Whanganui is home to over 400 resident artists, and hosts over 15 galleries. Whanganui’s dynamic art scene includes photography, painting, pottery, sculptures, textiles and glass.
One of these outstanding contributors is glass artist David Traub.
I was quick to book in for a glass tutorial at his studio in King Street, called The Glass Factory.
I joined 6 other amateur artists for an instructed class where we used David’s off-cuts to create 2 bowls, magnets or broches and a glass tile.
Using frits we created our design on flat glass disks, which later David slumped over stainless steel bowls, coated in shelf wash.
The kiln is fired over night and your completed masterpieces are packaged and posted home, for you to admire and treasure.
The tile was an interesting activity utilising chunky glass fragments from previous works. We could cut the glass to our desired size and used a metal mallet to crush and sieve pieces to suit. We lined metal moulds with fibre paper and set to work.
My tile was inspired by the Hen Island view we had from our old family beach house. I was really pleased with the result, and look forward to working with glass in the future.
So that our house functioned better for our rather large family, we decided to put a kitchen in our lounge (much to the disgust of an electrician who had come to quote the job)
The existing kitchen, complete with groovy Formica bench top and pale blue cupboards was located at the other end of the L shape building. This meant there was quite a hike from the dining table to the dishwasher.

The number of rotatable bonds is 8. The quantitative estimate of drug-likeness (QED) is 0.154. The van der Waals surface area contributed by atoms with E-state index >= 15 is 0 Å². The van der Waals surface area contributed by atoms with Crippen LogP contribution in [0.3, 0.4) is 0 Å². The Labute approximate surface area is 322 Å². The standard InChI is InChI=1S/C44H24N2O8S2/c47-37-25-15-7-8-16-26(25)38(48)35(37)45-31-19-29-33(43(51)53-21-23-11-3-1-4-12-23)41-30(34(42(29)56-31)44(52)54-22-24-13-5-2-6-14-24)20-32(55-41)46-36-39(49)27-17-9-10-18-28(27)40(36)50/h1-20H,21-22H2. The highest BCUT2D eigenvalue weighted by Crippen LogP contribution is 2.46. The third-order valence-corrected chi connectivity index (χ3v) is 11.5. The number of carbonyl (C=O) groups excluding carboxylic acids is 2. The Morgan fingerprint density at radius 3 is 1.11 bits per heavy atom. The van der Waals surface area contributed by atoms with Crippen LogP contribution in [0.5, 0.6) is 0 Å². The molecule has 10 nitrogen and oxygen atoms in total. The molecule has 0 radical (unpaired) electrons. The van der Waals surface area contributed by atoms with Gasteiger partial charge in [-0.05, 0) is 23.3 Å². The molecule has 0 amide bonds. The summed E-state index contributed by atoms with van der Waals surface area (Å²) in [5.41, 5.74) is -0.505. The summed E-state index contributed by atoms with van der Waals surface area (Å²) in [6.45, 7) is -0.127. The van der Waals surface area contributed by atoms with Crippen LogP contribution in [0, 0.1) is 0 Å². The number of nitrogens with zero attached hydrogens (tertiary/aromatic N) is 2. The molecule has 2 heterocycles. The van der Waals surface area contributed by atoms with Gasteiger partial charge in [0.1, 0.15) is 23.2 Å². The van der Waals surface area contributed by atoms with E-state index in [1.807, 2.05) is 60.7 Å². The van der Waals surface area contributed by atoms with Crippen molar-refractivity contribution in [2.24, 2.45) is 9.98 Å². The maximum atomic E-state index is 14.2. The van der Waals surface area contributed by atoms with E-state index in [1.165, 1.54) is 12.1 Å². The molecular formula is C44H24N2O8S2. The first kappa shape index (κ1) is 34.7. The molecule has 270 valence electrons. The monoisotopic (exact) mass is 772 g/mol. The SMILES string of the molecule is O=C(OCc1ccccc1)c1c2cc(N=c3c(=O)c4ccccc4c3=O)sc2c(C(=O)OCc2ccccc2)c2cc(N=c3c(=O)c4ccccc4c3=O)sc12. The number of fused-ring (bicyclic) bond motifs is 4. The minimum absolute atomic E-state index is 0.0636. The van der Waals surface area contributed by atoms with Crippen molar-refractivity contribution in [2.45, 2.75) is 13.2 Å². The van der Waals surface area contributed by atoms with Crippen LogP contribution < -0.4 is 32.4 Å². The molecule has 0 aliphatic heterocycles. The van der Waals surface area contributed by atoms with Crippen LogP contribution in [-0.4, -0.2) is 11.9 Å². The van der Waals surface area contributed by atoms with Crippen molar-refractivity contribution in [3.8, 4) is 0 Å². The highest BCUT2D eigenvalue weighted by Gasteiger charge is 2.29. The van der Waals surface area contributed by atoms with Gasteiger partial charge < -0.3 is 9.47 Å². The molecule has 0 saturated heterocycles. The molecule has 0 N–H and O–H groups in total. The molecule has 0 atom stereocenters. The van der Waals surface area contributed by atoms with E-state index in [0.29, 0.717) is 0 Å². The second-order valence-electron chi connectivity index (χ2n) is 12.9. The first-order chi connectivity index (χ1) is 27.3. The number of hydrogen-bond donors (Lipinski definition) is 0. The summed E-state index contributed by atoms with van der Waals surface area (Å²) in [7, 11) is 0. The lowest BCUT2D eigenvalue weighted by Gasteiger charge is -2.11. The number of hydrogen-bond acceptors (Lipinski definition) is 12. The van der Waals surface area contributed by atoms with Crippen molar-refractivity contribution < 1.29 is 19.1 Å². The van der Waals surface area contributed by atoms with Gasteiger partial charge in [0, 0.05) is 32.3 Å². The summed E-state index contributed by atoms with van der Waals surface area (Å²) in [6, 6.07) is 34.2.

We plumbed in the dishwasher and set up a trestle table as a make shift kitchen, while we went about searching for an affordable yet attractive kitset kitchen.
I stumbled upon Kitset Kitchen, a local kitchen manufacturer, who offer a huge range of cabinets, handles and bench tops. They can also install the kitset if required. The layout was easy to decide on, with plenty of options. The only down fall would be the sample size. When my bench arrived I was shocked to see white ‘quartz’ streaks through the grey laminate. These lines weren’t evident on the small card given to compare styles.
And a follow up call would have been nice.
The old kitchen was carpeted, painted and converted into our daughters bedroom and the old cabinets were moved out to the garage, creating a studio for all my creative efforts.
Years ago when I cast handmade moulds with concrete, I formed my first ‘couple’. I managed to reproduce 10 of these before the delicate mould was retired. Now, I find creating with clay and firing each original piece is much more satisfying. Each piece is completely different, some even take on a direction of their own. I enjoy this process and am always excited to see the end result, when they emerge from their final firing.
On my first attempt of my couple in clay I put a vinyl cone support under the man, thinking that the woman could be built around him, but as I created, she started to slump.
Instead of scrapping the work, I went with the clay and love the result.
You could view the piece as a man supporting a weak or sick woman, or of a woman buckling underneath the pressure of holding up and supporting the man.
With the second piece, I built a support using cut down containers held together with duct tape. I covered the containers with a bread bag for easy removal. This ensured the couple kept their form. The support pieces were removed on day 2.
Being an egg donor, I am sensitive to the struggle some couples go through to be blessed with a child. I created a baby to fit in the couples arm, making the piece complete. While the piece was drying my three-year old daughter kept putting the baby back into the couples arms, when I would have it sitting next to the piece. I loved that she always wanted the baby with its parents, and not on its own on the shelf.
The piece turned out to be an interactive one. It’s surprising how the physical act of putting the baby in its place makes you feel good.